(Adds context on shift away from aluminum, detail from CEO
interview, share movement)
By Allison Martell
June 26 Aluminum group Alcoa Inc expanded
its aerospace business and took a step away from the light metal
on Thursday, announcing a $2.85 billion deal to buy a company
that makes jet engine parts, largely out of nickel-based alloys
Alcoa, whose shares rose more than 3 percent, said it would
buy parts maker Firth Rixson from private equity firm Oak Hill
Only about 20 percent of Alcoa's aerospace revenue came from
aluminum by the end of 2013. With Thursday's deal, the company
expects that figure to fall to 17 percent, while aerospace
accounts for a bigger share.
"When I think aluminum I still think Alcoa, but that does
not contradict the very fact that we are building a lightweight
metals innovation powerhouse," Chief Executive Officer Klaus
Kleinfeld told Reuters.
With operations around the world, Alcoa mines bauxite,
refines it into alumina, smelts alumina to produce aluminum, and
manufactures complex metal goods, from truck wheels to aircraft
fuselages. As massive oversupply weighs on the price of
less-processed aluminum, the company has been pushing to expand
its higher-margin aerospace and automotive businesses.
The push to improve fuel economy in the automotive and
aerospace industries has boosted aluminum and other light metals
like titanium. Alcoa and rival Novelis won a significant victory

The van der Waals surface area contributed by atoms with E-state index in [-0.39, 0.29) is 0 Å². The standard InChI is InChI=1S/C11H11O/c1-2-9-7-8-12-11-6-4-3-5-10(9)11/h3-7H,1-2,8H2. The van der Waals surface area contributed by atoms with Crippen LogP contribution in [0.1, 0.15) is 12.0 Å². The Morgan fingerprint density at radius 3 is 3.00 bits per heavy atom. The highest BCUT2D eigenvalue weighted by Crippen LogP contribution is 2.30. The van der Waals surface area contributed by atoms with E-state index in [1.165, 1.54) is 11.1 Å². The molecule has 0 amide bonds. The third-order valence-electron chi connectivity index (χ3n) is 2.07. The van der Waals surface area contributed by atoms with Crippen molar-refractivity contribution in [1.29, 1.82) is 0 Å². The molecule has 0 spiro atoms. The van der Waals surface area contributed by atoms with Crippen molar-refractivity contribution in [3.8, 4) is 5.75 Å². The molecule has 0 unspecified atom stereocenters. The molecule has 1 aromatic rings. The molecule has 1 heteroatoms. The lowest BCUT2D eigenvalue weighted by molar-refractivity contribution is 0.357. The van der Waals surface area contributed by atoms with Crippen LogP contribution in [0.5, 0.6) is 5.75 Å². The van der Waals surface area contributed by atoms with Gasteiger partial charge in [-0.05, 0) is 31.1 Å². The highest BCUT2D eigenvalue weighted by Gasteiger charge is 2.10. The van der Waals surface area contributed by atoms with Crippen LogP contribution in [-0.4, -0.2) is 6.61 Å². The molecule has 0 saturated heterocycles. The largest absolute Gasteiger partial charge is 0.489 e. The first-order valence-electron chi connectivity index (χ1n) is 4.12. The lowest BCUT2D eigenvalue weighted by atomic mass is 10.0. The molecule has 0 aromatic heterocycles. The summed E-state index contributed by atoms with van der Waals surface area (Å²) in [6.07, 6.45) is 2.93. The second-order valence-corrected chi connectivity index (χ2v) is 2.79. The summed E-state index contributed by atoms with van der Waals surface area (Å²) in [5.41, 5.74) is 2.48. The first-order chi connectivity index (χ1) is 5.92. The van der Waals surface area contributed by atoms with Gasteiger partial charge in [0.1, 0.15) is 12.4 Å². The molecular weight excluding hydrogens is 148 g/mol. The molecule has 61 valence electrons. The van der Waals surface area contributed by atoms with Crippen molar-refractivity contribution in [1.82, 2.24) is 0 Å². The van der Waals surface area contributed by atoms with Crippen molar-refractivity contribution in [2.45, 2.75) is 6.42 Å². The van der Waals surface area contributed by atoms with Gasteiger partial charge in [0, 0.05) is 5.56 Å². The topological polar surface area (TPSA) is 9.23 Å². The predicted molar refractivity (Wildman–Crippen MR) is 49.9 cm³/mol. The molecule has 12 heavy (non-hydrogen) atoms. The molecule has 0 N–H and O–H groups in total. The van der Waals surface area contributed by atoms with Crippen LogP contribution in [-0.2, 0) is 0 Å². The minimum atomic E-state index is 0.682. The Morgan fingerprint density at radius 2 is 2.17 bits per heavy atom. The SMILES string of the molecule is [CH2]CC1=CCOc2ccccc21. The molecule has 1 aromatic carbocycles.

in automotive earlier this year when Ford Motor Co
unveiled a new aluminum-intensive F-150 truck.
With roots in the 19th century steel industry of Sheffield,
England, Firth Rixson has operations in the United Kingdom,
United States, continental Europe and China.
While aerospace is the biggest part of its business, it also
has power generation, oil and gas, and mining segments. Asked
whether Alcoa would exit any of those smaller businesses,
Kleinfeld said it would not.
Alcoa said it had secured interim financing for the deal
from Morgan Stanley and would issue "a prudent
combination" of debt and equity-content securities.
It expects the takeover to raise its aerospace revenue by 20
percent, to some $4.8 billion a year. It sees no impact on
earnings in the first year, and gains in the second year.
The deal value includes $2.35 billion in cash and $500
million of stock. There may also be a payment of as much as
$150 million based on Firth Rixson's performance.
Alcoa's financial advisers were Greenhill & Co and
Morgan Stanley, and its legal adviser was Wachtell, Lipton,
Rosen & Katz. Firth Rixson was advised by Citigroup Inc
and Lazard Ltd, as well as law firm Paul, Weiss,
Rifkind, Wharton & Garrison.
Shares of Alcoa were up 3.4 percent at $15.04 in early
(Editing by Chizu Nomiyama and Lisa Von Ahn)